When considering a new data center, one of the most difficult things to do is forecast your needs in 20 years. Will the company grow like your top sales executive expects? If so, you may need multiple data centers scattered across the world just to handle the additional load. On the other hand, your CFO has a more conservative estimate and is responsible for how much is actually spent on a data center.
By Mark Haslam
In addition to the size, you have to consider will your data center become obsolete in 5, 10, 15, or 20 years?
According to Pitt Turner, Executive Director with the Uptime Institute, there is no set lifespan to a data center. “A data center that is designed with flexibility really doesn’t have a life expectancy,” says Turner. “Over the life of the data center, you need to replace the capacity components just like you replace the tires on your car.” Turner further states, “Chillers, UPSs, that sort of stuff needs to be replaced and you have to have a data center infrastructure that will allow you to do that.”
Over time, as components age, they will need to be retired and replaced with newer components. At that time, you can take the opportunity to increase the capacity of power and cooling to allow for greater density.
Using this ideology means that data centers could realistically last for 20 years as long as an appropriate budget is allowed to do the required ongoing maintenance.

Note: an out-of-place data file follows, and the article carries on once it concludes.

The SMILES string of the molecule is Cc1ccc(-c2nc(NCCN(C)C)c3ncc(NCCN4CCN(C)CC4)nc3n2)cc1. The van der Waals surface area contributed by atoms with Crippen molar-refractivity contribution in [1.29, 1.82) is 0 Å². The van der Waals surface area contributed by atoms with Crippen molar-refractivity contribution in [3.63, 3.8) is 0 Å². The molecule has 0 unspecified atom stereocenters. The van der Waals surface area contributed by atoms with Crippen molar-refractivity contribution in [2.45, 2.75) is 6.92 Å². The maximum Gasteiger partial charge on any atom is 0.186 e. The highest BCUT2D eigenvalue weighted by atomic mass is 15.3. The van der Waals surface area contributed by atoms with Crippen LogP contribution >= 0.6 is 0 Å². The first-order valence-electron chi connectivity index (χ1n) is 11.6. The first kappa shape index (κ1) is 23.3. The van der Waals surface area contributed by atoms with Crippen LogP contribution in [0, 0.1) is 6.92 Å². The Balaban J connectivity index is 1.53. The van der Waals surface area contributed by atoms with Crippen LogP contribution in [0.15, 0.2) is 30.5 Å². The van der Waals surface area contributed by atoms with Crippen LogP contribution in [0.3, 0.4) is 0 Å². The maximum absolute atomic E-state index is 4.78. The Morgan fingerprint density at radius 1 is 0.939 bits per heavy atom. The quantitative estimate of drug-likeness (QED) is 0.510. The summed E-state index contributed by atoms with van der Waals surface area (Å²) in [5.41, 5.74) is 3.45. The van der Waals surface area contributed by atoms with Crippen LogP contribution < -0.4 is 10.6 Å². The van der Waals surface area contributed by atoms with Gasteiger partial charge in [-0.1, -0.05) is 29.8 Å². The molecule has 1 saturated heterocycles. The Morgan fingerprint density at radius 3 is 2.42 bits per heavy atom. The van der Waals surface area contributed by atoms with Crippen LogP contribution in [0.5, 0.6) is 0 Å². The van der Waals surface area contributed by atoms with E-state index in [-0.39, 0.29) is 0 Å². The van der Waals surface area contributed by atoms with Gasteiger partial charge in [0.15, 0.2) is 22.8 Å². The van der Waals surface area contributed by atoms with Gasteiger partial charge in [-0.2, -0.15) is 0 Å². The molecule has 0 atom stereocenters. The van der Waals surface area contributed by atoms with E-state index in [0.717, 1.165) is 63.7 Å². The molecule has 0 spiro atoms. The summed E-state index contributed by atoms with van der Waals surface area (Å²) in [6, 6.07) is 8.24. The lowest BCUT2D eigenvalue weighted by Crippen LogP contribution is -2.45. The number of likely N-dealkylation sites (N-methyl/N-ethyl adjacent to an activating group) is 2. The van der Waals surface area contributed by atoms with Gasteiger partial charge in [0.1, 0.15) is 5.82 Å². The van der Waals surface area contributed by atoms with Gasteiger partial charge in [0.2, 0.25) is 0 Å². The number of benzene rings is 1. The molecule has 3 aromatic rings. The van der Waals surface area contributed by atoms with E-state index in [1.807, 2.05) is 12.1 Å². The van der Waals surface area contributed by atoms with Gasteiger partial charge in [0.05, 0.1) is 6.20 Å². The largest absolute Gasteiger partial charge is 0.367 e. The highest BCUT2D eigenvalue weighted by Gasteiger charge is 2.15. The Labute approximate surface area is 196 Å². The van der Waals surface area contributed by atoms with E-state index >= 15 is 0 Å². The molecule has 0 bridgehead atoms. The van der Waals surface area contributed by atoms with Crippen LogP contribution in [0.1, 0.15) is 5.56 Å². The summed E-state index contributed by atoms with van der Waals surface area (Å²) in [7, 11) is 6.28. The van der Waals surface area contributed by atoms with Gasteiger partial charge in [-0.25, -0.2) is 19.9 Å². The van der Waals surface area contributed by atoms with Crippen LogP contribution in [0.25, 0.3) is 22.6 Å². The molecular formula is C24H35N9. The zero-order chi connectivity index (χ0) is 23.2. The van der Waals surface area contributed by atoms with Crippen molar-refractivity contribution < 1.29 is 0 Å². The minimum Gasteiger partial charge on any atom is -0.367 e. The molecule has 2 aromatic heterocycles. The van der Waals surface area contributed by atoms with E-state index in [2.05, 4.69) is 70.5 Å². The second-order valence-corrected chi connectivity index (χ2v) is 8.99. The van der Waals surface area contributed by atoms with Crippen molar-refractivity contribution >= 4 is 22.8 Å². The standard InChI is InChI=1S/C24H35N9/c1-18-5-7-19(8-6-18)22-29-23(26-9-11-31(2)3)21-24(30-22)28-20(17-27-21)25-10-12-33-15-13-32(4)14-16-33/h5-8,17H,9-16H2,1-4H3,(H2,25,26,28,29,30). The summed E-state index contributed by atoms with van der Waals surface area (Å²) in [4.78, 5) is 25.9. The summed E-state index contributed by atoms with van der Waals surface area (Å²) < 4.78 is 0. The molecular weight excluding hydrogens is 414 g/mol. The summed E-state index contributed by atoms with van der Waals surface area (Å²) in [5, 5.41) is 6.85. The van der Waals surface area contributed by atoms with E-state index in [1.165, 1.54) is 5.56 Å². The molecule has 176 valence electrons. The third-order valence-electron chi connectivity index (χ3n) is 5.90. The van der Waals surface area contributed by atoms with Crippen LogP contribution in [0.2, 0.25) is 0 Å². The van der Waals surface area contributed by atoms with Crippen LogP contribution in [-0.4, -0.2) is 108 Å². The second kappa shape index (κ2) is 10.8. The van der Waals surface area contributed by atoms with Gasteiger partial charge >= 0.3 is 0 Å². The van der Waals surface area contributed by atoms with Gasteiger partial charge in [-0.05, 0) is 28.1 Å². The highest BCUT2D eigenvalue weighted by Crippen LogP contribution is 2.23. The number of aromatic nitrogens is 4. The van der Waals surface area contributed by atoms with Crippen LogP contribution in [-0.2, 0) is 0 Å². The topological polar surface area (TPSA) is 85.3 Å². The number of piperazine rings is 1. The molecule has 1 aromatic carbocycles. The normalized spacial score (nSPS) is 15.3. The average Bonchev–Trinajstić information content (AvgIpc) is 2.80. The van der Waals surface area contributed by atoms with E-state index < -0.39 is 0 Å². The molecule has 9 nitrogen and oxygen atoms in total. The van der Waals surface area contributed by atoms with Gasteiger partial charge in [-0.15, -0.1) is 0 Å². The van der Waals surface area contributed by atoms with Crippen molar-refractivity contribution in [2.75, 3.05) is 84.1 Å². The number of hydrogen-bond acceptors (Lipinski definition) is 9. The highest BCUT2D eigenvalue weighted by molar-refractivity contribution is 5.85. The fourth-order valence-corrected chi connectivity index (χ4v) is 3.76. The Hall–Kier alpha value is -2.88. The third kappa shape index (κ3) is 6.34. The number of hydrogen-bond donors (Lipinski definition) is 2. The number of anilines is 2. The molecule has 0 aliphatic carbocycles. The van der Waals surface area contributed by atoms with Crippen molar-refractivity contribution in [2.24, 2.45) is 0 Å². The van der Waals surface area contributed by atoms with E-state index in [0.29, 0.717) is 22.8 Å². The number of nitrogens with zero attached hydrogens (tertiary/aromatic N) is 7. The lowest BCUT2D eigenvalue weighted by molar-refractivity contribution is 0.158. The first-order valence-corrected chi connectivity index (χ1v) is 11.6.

Planning for the future
Another way of looking at this question is to consider your data center as a service. In this case, you don’t have to waste your capital on buying real estate. You simply use colocation with a service provider that has already made the investment.
It’s critical to select a data center provider with enough flexibility to allow for future growth. This means tier 3 systems have to be in place to allow data center upgrades to occur while existing systems continue running.
You really have two options when considering where your data center will be in 20 years. With the first option, you can guestimate based on research and understanding of where your company will be and then take on a huge capital expense as you build your data center. If you guess wrong, it can be an expensive mistake.
The second option is to consider a colocation service provider that has already done the research and is ready for growth. This makes the provider responsible for upgrading expensive equipment as needed and making sure it plans for the future.